Yet desire never loses its place in her language, describing both a longing for physical contact as well as the presence of a transcendent force. After her conversion, she reinterpreted her understanding of humanity to include both body and soul conjoined together, per God’s design. Hence the sacral nature of sex: “One cannot properly be said to understand the love of God without understanding the deepest fleshly as well as spiritual love between man and woman. The two should go hand in hand. You cannot separate the soul from the body.” She devoted her whole self to seeking God as she would a lover, and that search took the place of romantic human love. She told Robert Coles: “My conversion was a way of saying to myself that I knew I was trying to go someplace and that I would spend the rest of my life trying to go there and try not to let myself get distracted by side trips, excursions that were not to the point.” A husband or lover would be beside the point in her mystical journey.
In Dorothy’s spiritual writings, she beautifully articulates the sacramental nature of marriage and the centrality of sexuality in marital relationships as “a foretaste of the beatific vision.” “The intense pleasure and delight in the act itself may be like a sword piercing the heart.” Sex is the actual sacrament embodied in matrimony, as opposed to the vows. “It is not the promises that make the marriage. The vows are exchanged at the altar; the marriage is the embrace itself.” On a practical level, she argues, then, that the church needed to emphasize the significance of marital relations and to avoid the “Anglo-Saxon Jansenism,” that caused people to shy away from such discussions. “ . . . It is time indeed that there should be more talk on the subject of sex and marriage on the part of Catholics.” She refused to read the Kinsey report but was nonetheless fascinated by its willingness to bring sex into popular conversations, an inclination she argued that contemporary religious writing lacked.
It is because sex is “the most deeply wounded of all our faculties” since the Fall. In sex, body and spirit are so interwoven, so attuned, so single-minded, so concentrated, and so alive. It is in sex love that people catch glimpses of harmony and peace unutterable. That is why thwarting sex, unfulfilled marriage, is a tragedy often dealt with by physicians and psychiatrists. If the act, which is called by St. Paul “the marriage debt” is not paid generously and to the full people are warped and nerve-wracked, curiously askew.
The language of desire occupied a permanent place in her writing, but in her post-conversion writing the force of it was directed back to divine union. In On Pilgrimage, The Long Loneliness, and her many letters, diaries, and articles, she explores the theme of Christ as lover, a literary path previously trod by Dorothy’s favorite saints, Catherine of Siena, Theresa of Avila, and Therese of Lisieux as well as other great mystics whom she admired. In Dorothy’s voice, the image takes on a modern and realistic meaning. The joys are not metaphorical, and the bodily effects speak to actual memories. For the medieval mystics, the language of sexual ecstasies only existed on a metaphorical plane. For Dorothy, it as the realistic humanity behind the words that renders them meaningful—“It is because I am not now suffering that I can write, but it is also because I have suffered in the past that I can write.” It was precisely because she had known the sweetness of a whole love, body and soul, that her act of renunciation was so precious. “The best thing to do with the best of things is to give them to the Lord,” she wrote in her diary decades after her conversion, “and note that fleshly pleasure if not isolated from mind and spirit is not here labeled sin, but called ‘the best of things.’” So her bridal mysticism loses the morbid aspect of the medieval saints that she admired and appeals to a twentieth and twenty-first century sensibility. It makes sense that in Augustine of Hippo, another great lover of the flesh who nevertheless turned his heart to God, she found great inspiration and quoted frequently in her Catholic Worker articles. Sexual desire between humans was both a piece of and a reflection of God’s love, not divorced from it. Human love was the overflow of God’s love.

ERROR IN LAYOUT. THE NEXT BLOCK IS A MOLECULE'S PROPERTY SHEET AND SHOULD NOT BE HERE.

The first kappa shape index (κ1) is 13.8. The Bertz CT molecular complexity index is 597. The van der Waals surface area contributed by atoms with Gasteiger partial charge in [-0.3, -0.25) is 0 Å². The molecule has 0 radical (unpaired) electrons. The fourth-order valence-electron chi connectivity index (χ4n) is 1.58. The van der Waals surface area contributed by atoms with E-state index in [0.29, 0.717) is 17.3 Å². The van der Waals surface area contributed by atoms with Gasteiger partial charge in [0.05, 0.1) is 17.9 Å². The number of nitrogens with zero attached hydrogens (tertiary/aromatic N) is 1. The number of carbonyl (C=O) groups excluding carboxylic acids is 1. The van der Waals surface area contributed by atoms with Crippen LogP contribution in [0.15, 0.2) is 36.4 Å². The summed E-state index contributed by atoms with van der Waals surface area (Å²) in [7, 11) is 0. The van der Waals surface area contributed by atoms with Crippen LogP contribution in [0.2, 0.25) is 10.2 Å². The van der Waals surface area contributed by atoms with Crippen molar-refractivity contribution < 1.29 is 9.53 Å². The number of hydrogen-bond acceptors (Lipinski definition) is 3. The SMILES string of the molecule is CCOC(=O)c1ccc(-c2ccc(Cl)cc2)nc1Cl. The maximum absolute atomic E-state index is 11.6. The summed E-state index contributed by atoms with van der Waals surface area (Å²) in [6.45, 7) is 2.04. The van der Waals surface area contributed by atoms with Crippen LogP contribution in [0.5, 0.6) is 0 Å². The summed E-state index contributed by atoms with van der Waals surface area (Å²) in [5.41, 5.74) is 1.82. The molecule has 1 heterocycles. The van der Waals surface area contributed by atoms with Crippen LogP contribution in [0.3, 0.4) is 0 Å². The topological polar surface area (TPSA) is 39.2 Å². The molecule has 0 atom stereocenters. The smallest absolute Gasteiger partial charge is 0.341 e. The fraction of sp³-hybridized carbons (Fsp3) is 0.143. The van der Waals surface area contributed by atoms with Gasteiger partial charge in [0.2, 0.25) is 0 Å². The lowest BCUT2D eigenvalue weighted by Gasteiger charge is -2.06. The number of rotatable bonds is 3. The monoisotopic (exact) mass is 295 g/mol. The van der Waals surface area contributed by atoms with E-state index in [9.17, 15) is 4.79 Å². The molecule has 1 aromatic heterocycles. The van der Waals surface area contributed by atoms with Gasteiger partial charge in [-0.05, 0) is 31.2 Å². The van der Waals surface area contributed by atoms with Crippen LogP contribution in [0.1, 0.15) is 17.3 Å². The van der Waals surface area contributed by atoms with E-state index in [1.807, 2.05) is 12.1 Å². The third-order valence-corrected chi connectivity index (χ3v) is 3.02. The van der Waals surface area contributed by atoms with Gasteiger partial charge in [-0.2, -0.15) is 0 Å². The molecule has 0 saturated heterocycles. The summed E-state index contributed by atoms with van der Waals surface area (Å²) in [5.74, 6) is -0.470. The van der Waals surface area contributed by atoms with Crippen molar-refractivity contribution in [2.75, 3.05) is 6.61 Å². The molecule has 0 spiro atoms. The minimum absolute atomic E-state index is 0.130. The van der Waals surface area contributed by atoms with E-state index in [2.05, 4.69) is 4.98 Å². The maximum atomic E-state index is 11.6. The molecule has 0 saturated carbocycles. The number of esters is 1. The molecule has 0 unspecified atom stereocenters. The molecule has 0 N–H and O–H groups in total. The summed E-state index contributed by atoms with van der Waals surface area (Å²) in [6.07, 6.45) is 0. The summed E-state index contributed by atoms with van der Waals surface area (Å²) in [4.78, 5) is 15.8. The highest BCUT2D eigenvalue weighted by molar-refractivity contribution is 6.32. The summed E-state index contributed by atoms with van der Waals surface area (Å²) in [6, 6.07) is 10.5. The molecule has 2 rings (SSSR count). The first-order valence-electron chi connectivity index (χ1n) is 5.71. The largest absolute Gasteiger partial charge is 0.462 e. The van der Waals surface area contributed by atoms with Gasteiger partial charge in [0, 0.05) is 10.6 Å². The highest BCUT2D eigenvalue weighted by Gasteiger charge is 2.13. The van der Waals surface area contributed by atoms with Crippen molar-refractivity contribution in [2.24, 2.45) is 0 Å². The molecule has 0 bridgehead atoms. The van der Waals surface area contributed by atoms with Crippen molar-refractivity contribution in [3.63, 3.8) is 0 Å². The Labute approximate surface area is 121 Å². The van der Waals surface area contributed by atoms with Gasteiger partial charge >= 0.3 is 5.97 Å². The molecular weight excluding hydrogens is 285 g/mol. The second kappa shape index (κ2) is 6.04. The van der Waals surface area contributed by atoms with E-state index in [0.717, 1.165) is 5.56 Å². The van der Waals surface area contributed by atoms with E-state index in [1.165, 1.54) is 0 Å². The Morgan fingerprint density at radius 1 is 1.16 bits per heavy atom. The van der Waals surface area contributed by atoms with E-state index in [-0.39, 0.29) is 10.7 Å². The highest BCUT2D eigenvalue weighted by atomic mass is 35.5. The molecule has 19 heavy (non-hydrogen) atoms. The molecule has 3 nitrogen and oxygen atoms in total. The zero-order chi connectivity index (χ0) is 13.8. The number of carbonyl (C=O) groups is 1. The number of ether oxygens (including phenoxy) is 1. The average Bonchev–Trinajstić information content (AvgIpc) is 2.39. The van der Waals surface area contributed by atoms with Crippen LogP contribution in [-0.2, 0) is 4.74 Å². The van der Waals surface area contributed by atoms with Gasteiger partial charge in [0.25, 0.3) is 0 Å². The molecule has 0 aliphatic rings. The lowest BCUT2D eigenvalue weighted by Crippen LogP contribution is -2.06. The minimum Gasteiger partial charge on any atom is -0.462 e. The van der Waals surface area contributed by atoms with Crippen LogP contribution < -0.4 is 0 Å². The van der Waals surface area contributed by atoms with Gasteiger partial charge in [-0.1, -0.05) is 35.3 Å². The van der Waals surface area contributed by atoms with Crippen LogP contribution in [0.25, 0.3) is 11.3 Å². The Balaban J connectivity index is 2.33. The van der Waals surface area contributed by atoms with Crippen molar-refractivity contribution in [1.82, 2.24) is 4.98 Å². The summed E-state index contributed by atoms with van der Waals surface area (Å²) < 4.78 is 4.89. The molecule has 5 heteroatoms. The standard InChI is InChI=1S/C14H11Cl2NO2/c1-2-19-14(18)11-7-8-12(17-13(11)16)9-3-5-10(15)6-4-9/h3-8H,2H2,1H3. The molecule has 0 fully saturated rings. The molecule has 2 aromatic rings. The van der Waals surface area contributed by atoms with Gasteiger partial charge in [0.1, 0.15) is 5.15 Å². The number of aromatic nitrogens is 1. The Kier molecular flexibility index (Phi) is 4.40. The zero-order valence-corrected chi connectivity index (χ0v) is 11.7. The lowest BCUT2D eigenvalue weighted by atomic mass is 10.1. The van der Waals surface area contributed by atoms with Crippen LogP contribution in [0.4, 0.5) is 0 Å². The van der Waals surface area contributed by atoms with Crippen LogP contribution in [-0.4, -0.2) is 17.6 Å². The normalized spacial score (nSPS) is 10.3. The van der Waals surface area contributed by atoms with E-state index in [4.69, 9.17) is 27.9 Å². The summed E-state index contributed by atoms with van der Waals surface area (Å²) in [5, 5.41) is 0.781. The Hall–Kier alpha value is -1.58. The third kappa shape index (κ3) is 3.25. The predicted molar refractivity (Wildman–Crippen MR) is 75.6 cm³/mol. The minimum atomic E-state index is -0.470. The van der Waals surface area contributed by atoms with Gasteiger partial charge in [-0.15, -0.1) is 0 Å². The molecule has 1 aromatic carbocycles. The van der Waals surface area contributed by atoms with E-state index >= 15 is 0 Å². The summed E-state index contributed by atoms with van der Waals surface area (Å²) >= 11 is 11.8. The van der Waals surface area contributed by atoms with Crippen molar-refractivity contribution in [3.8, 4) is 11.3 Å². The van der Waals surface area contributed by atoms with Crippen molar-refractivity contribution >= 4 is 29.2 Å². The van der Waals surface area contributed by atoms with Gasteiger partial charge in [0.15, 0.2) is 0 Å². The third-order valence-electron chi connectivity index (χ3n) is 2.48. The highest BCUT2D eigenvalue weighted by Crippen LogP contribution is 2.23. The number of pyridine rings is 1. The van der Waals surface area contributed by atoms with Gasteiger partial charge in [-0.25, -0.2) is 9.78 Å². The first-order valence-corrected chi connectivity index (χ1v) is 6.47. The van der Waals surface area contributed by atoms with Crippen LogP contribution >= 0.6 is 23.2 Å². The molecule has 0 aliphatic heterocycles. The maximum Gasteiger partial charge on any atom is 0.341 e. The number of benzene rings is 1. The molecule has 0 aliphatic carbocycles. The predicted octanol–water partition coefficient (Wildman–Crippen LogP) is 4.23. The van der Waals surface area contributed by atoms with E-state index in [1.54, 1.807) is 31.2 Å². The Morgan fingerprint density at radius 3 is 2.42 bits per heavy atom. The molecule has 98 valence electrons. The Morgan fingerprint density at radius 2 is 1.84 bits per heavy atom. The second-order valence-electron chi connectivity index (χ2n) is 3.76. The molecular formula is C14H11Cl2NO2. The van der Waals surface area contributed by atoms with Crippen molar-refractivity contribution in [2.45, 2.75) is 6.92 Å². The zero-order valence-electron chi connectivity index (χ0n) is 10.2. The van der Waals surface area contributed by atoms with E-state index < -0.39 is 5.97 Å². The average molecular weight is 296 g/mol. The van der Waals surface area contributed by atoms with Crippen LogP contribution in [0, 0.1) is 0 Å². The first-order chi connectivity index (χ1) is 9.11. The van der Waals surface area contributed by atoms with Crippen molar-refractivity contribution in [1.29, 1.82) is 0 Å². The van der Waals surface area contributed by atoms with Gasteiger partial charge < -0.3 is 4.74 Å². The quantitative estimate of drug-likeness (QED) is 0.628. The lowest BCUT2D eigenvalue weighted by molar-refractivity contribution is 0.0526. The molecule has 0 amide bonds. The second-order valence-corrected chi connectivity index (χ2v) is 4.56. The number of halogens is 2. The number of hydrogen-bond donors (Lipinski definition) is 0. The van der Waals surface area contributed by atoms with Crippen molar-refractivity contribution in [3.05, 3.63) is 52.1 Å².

Religious historian James Fisher declared that she “came to espouse one of the most abject brands of self-abnegation in American religious history,” and referred to her religious interpretations as “bleak.” His interpretation denies the joyful earthiness of her spiritual writing. Dorothy never turned away from the reality of flesh, delighting in her body even when it sickened and aged, so that she could write on Valentine’s Day, 1944 in her diary:
But this aging flesh, I love it, I treat it tenderly, but also rejoice that it has been well used, that was my vocation—a wife and mother, I gave myself to husband and children, my flesh well used, droops, my breasts sag, my face withers, but my eyes and lips rejoiced and love and laugh with happiness.